Blocking the Courthouse Door: How the Republican Party and Its Corporate Allies Are Taking Away Your Right to Sue
DescriptionThanks to constant political oratory against "frivolous lawsuits" and "jackpot justice," it is widely known that there's a legal crisis in this country. President Bush never misses an opportunity to call for laws that would bring more "common sense" to a legal system that, he claims, is out of control, wrecking the economy, driving doctors out of their practices, bankrupting small businesses, and costing American jobs. Journalists repeat the charges without examining them.
As a result, the lawsuit issue has moved to the political front burner, and in the past three years, state after state has responded by limiting citizens' rights to sue. Just this year alone, the Republicanled Congress has passed restrictions on class action lawsuits and is steps away from enacting limits on medical malpractice lawsuits.
But is there really a crisis? National data show that the number of civil suits is falling, not rising, and that the average damage award is also going down. Despite intense media hype to the contrary, the number of personal injury lawsuits filed every year has been tumbling for the past decade. Upon closer examination, the stories of ridiculous lawsuits usually turn out to be false or badly misleading. The crisis, in short, appears to be a phantom.
So how do we explain the scary headlines? Who's behind the "tort reform movement," and what are the real goals? "Blocking the Courthouse Door" will show that the movement against so-called greedy trial lawyers and irresponsible plaintiffs is the result of a concerted and successful campaign by large corporations to get this issue on the table and thus limit their own vulnerability in the civil justice system. They have spent decades, and many millions of dollars, on focus groups and Madison Avenue public relations research. They have funded institutes, sponsored academic research, bankrolled politicians, set up phony "astroturf " grassroots organizations (with chamber of commerce return addresses), and fed copy to all-too-gullible journalists.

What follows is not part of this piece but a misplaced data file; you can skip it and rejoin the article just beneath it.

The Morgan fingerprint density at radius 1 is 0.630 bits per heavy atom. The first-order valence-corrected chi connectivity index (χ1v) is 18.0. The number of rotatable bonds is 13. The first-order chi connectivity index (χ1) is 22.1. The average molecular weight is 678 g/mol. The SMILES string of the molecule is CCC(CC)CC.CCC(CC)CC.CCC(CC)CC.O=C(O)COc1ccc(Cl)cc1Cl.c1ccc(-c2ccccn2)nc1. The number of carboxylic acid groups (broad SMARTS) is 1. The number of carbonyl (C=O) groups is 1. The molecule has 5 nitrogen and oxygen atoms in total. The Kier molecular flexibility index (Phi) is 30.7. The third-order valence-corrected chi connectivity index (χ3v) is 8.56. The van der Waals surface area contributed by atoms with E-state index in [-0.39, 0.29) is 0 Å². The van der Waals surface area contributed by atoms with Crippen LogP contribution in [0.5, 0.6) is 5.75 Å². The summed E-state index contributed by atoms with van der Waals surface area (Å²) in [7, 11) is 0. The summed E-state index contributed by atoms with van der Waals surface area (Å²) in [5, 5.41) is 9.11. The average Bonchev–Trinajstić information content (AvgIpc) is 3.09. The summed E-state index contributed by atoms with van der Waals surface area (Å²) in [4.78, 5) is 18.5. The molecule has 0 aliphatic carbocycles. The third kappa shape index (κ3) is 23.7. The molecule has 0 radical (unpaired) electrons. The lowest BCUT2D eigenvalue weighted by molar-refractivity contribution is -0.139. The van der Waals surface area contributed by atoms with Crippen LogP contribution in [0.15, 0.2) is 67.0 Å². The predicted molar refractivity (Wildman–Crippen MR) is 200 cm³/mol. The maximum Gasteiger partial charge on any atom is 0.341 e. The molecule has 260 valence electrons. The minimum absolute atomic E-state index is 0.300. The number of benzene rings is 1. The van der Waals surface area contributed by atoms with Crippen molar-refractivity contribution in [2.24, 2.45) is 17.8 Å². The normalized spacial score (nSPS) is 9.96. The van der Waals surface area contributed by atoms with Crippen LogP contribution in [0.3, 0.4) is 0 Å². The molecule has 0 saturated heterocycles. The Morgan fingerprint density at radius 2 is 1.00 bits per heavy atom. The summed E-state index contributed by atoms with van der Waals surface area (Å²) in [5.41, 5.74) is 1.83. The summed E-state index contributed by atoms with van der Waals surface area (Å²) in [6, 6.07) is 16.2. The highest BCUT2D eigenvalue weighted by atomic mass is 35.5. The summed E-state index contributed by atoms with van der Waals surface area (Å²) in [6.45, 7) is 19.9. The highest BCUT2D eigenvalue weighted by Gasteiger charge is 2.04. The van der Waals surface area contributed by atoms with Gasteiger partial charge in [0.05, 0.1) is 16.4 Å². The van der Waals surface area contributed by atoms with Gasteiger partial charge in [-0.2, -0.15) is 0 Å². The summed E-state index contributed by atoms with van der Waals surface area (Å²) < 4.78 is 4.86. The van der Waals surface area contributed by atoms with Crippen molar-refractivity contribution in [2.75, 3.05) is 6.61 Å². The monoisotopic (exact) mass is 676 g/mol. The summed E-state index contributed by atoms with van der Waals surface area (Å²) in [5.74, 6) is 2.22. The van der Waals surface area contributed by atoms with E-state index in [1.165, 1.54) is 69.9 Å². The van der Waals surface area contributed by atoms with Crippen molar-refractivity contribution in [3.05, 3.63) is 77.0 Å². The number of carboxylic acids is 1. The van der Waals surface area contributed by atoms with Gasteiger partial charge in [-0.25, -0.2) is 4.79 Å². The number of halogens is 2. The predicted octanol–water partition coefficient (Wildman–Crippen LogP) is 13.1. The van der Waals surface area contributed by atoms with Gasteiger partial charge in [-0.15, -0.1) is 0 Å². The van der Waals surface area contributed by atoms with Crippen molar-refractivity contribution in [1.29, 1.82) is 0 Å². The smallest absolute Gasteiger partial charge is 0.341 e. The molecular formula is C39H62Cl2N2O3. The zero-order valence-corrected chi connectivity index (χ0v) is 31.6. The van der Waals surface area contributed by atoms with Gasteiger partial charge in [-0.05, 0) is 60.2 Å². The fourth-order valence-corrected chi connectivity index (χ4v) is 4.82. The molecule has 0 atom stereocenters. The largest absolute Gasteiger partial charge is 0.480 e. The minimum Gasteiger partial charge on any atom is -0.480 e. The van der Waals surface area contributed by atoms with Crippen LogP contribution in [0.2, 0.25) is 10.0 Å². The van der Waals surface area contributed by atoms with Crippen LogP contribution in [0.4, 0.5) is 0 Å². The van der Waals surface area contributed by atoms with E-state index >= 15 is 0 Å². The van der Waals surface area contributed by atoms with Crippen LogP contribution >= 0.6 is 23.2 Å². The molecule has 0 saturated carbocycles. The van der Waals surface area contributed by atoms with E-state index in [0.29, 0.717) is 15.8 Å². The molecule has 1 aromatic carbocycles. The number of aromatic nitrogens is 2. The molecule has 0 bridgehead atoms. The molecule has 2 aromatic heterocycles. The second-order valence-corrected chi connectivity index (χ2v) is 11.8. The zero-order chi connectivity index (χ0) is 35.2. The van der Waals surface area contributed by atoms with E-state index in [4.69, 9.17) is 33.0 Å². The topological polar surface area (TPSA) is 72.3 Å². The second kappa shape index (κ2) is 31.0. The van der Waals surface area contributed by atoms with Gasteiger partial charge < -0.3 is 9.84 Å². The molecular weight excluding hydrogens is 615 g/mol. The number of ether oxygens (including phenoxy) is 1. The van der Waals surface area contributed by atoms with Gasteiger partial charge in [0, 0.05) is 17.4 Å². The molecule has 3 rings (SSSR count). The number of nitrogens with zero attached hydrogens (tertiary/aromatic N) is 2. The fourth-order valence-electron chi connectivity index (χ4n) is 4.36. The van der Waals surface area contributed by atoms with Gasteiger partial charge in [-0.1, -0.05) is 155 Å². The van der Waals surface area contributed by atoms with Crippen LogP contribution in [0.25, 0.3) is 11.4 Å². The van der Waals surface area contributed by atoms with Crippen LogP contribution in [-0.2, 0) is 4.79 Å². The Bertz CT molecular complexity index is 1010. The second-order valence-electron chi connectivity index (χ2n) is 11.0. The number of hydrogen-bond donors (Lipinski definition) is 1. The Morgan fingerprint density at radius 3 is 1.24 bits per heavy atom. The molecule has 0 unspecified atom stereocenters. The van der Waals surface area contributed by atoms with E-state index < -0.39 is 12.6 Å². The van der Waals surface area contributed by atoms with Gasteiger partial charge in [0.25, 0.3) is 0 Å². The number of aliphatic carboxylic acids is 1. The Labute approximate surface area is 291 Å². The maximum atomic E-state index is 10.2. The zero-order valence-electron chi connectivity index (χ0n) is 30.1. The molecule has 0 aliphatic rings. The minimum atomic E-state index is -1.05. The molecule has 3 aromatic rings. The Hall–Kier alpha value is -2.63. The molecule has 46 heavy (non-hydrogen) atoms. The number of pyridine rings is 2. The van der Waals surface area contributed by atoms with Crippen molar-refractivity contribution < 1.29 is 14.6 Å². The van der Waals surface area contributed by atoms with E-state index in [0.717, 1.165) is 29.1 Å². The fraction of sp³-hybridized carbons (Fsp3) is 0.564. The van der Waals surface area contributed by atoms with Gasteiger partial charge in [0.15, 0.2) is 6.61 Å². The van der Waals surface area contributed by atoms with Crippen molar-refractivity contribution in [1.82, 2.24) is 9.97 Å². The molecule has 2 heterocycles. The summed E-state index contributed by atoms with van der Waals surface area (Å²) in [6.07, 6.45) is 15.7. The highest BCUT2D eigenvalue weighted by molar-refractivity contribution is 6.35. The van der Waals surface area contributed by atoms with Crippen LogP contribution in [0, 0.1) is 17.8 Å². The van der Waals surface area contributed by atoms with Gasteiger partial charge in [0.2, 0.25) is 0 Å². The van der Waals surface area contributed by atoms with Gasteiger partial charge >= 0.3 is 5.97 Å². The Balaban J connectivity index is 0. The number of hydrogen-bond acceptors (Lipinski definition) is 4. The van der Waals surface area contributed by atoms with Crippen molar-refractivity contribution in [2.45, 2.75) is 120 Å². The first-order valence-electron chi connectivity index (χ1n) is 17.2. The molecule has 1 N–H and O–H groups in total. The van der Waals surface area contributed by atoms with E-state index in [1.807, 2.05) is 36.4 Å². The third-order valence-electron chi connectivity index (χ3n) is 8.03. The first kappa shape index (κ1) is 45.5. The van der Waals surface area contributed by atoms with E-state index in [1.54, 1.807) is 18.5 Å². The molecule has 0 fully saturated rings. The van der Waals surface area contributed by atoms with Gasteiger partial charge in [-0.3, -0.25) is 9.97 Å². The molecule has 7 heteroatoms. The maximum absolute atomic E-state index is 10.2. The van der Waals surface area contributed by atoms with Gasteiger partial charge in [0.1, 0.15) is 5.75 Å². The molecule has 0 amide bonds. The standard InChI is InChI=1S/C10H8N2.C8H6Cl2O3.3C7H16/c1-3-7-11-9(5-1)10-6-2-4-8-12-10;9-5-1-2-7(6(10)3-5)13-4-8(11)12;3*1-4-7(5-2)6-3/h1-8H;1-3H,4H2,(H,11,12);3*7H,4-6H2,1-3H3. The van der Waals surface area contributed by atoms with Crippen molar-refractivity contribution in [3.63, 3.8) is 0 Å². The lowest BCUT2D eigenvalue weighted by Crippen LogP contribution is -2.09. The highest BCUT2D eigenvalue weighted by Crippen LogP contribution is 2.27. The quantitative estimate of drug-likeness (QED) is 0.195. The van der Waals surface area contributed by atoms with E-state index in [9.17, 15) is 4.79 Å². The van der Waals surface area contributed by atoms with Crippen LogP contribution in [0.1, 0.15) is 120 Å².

For corporations, the self-interest involved is fairly plain. Tobacco companies, no longer able to dodge the bullet of liability for knowingly selling poisons, are making an end run around the civil justice system. If they can't win a class action suit, they'll make suing itself illegal. Insurance companies, drowning in red ink from mismanagement and bad investments in the bond market, hike insurance rates by huge sums and blame malpractice suits. The doctors in turn blame greedy lawyers -- and their own injured patients. And for Republicans, the campaign provides an extra bonus: defunding the Democratic Party. Limits on lawsuits cut into the income of some of the Democratic Party's most generous donors, the trial lawyers, who are often the only source of campaign cash for Democrats in many states.
By exposing some of the dubious characters, corporate chicanery, skewed research, fudged numbers, and bogus journalism that have buttressed the calls for lawsuit reform, Stephanie Mencimer shows who's behind the movement to close the courthouse doors, and how they've successfully persuaded millions of Americans to give up their critical legal rights without fully understanding what they're losing -- often until it's too late.
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